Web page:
Since the election, recounts in state after state have reaffirmed the reality that Trump lost. But even as recently as two days ago, Trump repeated the lie. He dismisses officials who affirmed recounts showing that he lost as mere RINOs (Republicans in name only).

The realities of electoral politics

Much of the difficulty that America faces in coming to grips with January 6 reflects the realities of electoral politics.

First, the Democrats and Republicans in Congress and at large in the states, have different political agendas and imperatives for gaining control of Congress and ensuring victory in future elections.

Second, there is the specter of Donald Trump and his overbearing presence as perceived and feared Kingmaker in the Republican party.

Third, Republican politicians are comfortable with propagating the lie that Trump did not actually lose the election because polls show that significant numbers of Republicans and Independents remain unwilling to accept Biden’s victory as legitimate. One poll recorded 46% of Republicans and 25% of Independents saying that Biden’s victory was definitely not legitimate and an additional 25% of Republicans and 6% of Independents saying that his victory was probably not legitimate.

In a nation which has tolerated legitimate recourse to the courts by candidates who wish to contest their election losses but expects a gracious concession from the loser once that process is over, these are staggering results. That the nation has come to tolerate the utter gracelessness of Trump’s behaviour is one of indicia that Democracy has suffered grievous blows at his hands.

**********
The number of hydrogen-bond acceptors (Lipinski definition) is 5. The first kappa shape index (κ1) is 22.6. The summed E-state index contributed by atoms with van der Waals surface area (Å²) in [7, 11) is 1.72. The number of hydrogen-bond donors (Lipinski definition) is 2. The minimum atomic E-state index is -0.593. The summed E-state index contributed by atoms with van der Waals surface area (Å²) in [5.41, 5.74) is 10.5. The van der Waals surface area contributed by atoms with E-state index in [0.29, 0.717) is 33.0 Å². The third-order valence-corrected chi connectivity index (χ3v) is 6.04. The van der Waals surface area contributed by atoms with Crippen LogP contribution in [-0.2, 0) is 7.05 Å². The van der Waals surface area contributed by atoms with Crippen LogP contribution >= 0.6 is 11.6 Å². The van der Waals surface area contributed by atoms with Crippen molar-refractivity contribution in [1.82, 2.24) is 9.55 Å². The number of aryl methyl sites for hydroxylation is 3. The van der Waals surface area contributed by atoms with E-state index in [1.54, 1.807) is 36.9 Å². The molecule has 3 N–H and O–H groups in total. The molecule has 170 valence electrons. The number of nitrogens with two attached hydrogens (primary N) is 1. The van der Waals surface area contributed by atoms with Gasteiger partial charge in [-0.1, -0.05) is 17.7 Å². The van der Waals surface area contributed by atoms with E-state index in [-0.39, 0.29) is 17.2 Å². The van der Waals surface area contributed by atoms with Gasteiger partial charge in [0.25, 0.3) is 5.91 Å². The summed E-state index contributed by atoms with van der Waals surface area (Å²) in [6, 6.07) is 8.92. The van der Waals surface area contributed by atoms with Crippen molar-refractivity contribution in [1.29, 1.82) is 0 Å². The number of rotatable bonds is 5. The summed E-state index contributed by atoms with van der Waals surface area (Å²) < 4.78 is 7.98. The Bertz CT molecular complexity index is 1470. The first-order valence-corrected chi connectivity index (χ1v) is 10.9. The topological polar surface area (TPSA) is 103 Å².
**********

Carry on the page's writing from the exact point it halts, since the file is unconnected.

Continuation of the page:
What Americans on either side of the political divide have failed to grasp is that Trump is simply being Trump? Hark back to the first Republican Party presidential debate when Trump was the only candidate who refused to commit to supporting the party’s nominee if he himself failed. Trump’s refusal to accept that he must commit to displaying the grace that our system of Democracy expects and depends on, marked him as one willing to denigrate Democracy.

Nor did he stop there. He refused to commit to an acceptance of the election results should Hillary Clinton defeat him. That eventuality did not test Trump’s mettle, but one can only imagine the whining if he had not prevailed. The rest is history.

So, where does this leave us? Has American Democracy been threatened? Is it really in danger of collapsing? The short answer is no. But there are significant dangers for American Democracy and much of the confidence and trust in our institutions has been eroded.

The most significant danger and erosion are that countries like China and Russia have been emboldened to declare that their authoritarian and centrally manages systems of governance are more stable and reliable than the fractured Democracy of America. They have used such claims to justify their repression at home and their aggressions abroad.

Domestically, American Democracy has suffered a deep wound from within. The Republican-controlled legislatures of states have been emboldened to enact legislation that has the potential to repress the votes of minorities and possibly ensure Republican control for years to come. These developments are a clear result of Trump’s depravity but for a man who led with the slogan Make America Great Again, he has certainly left American less great and diminished than he found it.

The Republicans may have found plausible deniability about what happened on January 6, but both sides are in danger of being willfully blind to what actually happened.


* Published in print edition on 14 January 2022